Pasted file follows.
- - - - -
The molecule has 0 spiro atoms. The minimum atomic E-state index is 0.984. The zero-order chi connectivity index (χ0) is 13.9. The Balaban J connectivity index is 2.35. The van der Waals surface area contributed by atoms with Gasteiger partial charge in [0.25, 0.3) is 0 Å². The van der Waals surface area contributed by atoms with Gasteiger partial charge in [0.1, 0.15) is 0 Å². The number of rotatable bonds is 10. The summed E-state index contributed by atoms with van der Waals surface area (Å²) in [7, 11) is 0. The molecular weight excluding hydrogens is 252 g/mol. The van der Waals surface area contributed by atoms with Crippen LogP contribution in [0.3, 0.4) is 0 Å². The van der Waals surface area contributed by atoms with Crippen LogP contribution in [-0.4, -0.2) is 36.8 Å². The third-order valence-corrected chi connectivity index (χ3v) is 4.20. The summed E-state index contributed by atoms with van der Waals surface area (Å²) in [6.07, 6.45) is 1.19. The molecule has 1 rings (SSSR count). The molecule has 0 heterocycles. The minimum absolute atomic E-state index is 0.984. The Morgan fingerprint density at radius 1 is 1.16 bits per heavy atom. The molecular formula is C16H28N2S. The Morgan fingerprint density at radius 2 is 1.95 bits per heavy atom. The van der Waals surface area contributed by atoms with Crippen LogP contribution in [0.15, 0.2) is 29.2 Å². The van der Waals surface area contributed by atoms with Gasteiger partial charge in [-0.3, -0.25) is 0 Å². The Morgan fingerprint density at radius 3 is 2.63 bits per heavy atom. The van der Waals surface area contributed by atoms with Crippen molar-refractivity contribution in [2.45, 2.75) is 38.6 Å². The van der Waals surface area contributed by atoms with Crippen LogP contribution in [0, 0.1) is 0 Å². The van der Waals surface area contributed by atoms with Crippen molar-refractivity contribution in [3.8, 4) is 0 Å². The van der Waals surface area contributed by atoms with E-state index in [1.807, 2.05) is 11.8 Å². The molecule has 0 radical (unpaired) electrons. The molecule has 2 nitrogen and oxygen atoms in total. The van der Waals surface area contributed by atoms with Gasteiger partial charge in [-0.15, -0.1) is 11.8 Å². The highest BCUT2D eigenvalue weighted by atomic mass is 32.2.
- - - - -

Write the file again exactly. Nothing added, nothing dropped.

The molecule has 0 spiro atoms. The minimum atomic E-state index is 0.984. The zero-order chi connectivity index (χ0) is 13.9. The Balaban J connectivity index is 2.35. The van der Waals surface area contributed by atoms with Gasteiger partial charge in [0.25, 0.3) is 0 Å². The van der Waals surface area contributed by atoms with Gasteiger partial charge in [0.1, 0.15) is 0 Å². The number of rotatable bonds is 10. The summed E-state index contributed by atoms with van der Waals surface area (Å²) in [7, 11) is 0. The molecular weight excluding hydrogens is 252 g/mol. The van der Waals surface area contributed by atoms with Crippen LogP contribution in [0.3, 0.4) is 0 Å². The van der Waals surface area contributed by atoms with Crippen LogP contribution in [-0.4, -0.2) is 36.8 Å². The third-order valence-corrected chi connectivity index (χ3v) is 4.20. The summed E-state index contributed by atoms with van der Waals surface area (Å²) in [6.07, 6.45) is 1.19. The molecule has 1 rings (SSSR count). The molecule has 0 heterocycles. The minimum absolute atomic E-state index is 0.984. The Morgan fingerprint density at radius 1 is 1.16 bits per heavy atom. The molecular formula is C16H28N2S. The Morgan fingerprint density at radius 2 is 1.95 bits per heavy atom. The van der Waals surface area contributed by atoms with Crippen LogP contribution in [0.15, 0.2) is 29.2 Å². The van der Waals surface area contributed by atoms with Gasteiger partial charge in [-0.3, -0.25) is 0 Å². The Morgan fingerprint density at radius 3 is 2.63 bits per heavy atom. The van der Waals surface area contributed by atoms with Crippen molar-refractivity contribution in [2.45, 2.75) is 38.6 Å². The van der Waals surface area contributed by atoms with Crippen LogP contribution in [0, 0.1) is 0 Å². The van der Waals surface area contributed by atoms with Crippen molar-refractivity contribution in [3.8, 4) is 0 Å². The van der Waals surface area contributed by atoms with E-state index in [1.807, 2.05) is 11.8 Å². The molecule has 0 radical (unpaired) electrons. The molecule has 2 nitrogen and oxygen atoms in total. The van der Waals surface area contributed by atoms with Gasteiger partial charge in [-0.15, -0.1) is 11.8 Å². The highest BCUT2D eigenvalue weighted by atomic mass is 32.2.